Juxtaposition of education from wealth to townships

At Cradle of Humankind Museum a quote found on the wall of education really stuck with me. WB Yeats, writer and poet, said, “Education is not the filling of a bucket, but the lighting of fire.” WB Yeats is saying that education should not be about snippets of knowledge that students collect as they move from course to course. It should be more like gathering kindling, letting students play with matches, encouraging them to take risks and hoping that some the materials will burst into flames and become lifelong interests. Kids should take these interest from their education to create a successful future for themselves. In the townships of South Africa, education is a constant battle while just a few miles down the road there is wealth and endless opportunity.

Townships, used as a method to segregate black South Africans through the Group Areas Act of 1950, are located on the outskirts of urban areas and provide large populations with small portions of land. Even though the end of Apartheid was years ago, the education systems in townships still lacks basic fundamentals for future opportunities. When discussing in class one day, the topic was the lack of opportunity there is for the people in the townships. All the discussions came back to how the basics of education open doors to a wide range of opportunities. However, just a few miles down the road, outside of the townships, one can see the money and privilege others have in South Africa.

During apartheid, the schools kids would attend was determined by race. Now it is determined by what families can afford. Schools in townships often lack tools for a proper education and do not have the money to improve their schools systems. While a school in the wealthy, predominantly white areas have sport fields with constant maintenance, grants to build new buildings, and a surplus of money to update whatever is needed within those facilities. According to the National Education Infrastructure study, 79% of township schools are without a library and only 7% have stocked libraries. A library provides all sources of information to help one learn.

The correlation between wealth of a school and its outcome of the students has been studied for years. Many even observe that well resourced schools perform and have a greater a outcome of graduates than the counterparts in poor townships. In the article, “Preparing Socially Conscious Teachers” the author Ukpokodu states, “In a multicultural democracy, schooling without educational equality constitutes injustice.” Even reflecting home in the United States, the public school I went to was constantly updating itself to enhance the student’s educational outcomes. While a few towns over was a poor area who had a low graduation rate because they couldn’t afford resources to enhance their learning so the students did not enjoy learning and often dropped out.

When in the township of Langa after seeing a billboard for attending school, our tour guide, Sugar, explained that many of the children going to school need the encouragement to continue their education. Many of the children go to school to “fulfill” their requirement but don’t further advance their knowledge. She also said that many of the families of the townships cannot afford further education like college so many students complete school and work entry level jobs in the townships or struggle to find a job. While the wealthy areas like Hermanus, college and further education is never a worry to the kids. It something everyone does within that community.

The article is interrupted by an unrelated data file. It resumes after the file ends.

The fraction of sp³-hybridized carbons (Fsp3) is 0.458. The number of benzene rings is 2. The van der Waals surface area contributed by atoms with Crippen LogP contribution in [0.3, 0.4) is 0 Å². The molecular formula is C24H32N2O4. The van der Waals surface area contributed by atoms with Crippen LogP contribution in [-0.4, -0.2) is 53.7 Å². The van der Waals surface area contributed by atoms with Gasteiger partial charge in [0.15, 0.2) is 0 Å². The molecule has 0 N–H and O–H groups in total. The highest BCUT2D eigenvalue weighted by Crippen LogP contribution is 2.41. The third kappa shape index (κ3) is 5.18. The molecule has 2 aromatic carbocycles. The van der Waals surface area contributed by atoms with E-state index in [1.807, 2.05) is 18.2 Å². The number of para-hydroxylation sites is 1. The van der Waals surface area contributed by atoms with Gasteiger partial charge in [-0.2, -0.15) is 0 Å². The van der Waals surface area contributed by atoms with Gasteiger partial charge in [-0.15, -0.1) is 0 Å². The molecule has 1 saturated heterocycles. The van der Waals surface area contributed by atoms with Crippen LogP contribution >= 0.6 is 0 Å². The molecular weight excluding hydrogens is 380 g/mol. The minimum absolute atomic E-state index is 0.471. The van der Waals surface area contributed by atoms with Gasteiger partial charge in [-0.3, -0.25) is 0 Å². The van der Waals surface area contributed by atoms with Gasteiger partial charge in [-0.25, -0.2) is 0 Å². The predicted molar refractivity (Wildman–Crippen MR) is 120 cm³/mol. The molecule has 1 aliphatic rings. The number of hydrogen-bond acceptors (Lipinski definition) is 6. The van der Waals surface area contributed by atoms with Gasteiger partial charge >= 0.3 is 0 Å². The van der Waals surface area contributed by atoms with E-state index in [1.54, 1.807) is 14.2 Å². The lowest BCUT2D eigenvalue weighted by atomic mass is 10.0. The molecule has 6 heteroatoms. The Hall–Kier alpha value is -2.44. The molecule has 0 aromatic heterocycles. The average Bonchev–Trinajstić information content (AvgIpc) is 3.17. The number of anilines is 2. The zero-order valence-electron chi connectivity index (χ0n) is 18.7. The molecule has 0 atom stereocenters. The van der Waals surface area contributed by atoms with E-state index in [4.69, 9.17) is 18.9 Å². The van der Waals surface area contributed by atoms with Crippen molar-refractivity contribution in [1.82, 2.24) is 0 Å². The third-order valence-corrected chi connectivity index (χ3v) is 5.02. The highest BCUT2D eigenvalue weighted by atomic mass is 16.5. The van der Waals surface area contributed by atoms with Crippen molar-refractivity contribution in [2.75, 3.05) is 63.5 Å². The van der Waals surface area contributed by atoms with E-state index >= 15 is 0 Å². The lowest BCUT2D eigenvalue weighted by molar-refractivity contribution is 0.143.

Here’s how this works: most white South Africans’ parents or grandparents are able to buy and own property and create their own businesses or find well paying jobs. They are then able to pay off their properties or expand their businesses. Which enables them to leave the proceeds of this wealth to their children as either an inheritance or a financial jump-start in life.  Most black South Africans have no such jump-start. They stand and fall on their own efforts alone and there is very little safety net if they don’t make it. Family wealth is already thinly spread to cover those who have nothing. A lot of this leads back to the education. Without proper education, well paying jobs are a struggle to find. Especially if you’re competing with someone who has a full resume because they were able to afford college and further skills. Education allows exponential returns as you develop.

For many black South Africans the situation will be even worse than those in wealthy communities. They won’t be able to make it to a university, if they can get through school, and will need to immediately work to help the family. This is not just an observation, it’s fact. It is a direct result of the economics stances of the townships.

There are so many different kinds of injustice in this world. Unequal opportunity of education is one of them.  To me, education also goes beyond the meaning of learning numbers and words. Eleanor Roosevelt once said,  “Education is essential to good citizenship and that education is important to life because it enables people to contribute to their community and their country.” Education gives one the opportunity to fulfill their dreams and provide a sustainable income not only for themselves but for their whole family. When it comes to opportunity,  financial well being has a lot to do with it. Money gives one a broader range of opportunity whether it’s travel, jobs, and most importantly an advanced education.

Works Cited

Chavkin, Nancy Feyl. Families and Schools in a Pluralistic Society. Albany, N.Y: State U of New York, 1993. Print

Ukpokodu, Omiunota Nelly. “Preparing socially conscious teachers: A social justice-oriented teacher education.” Multicultural Education 15.1 (2007): 8.


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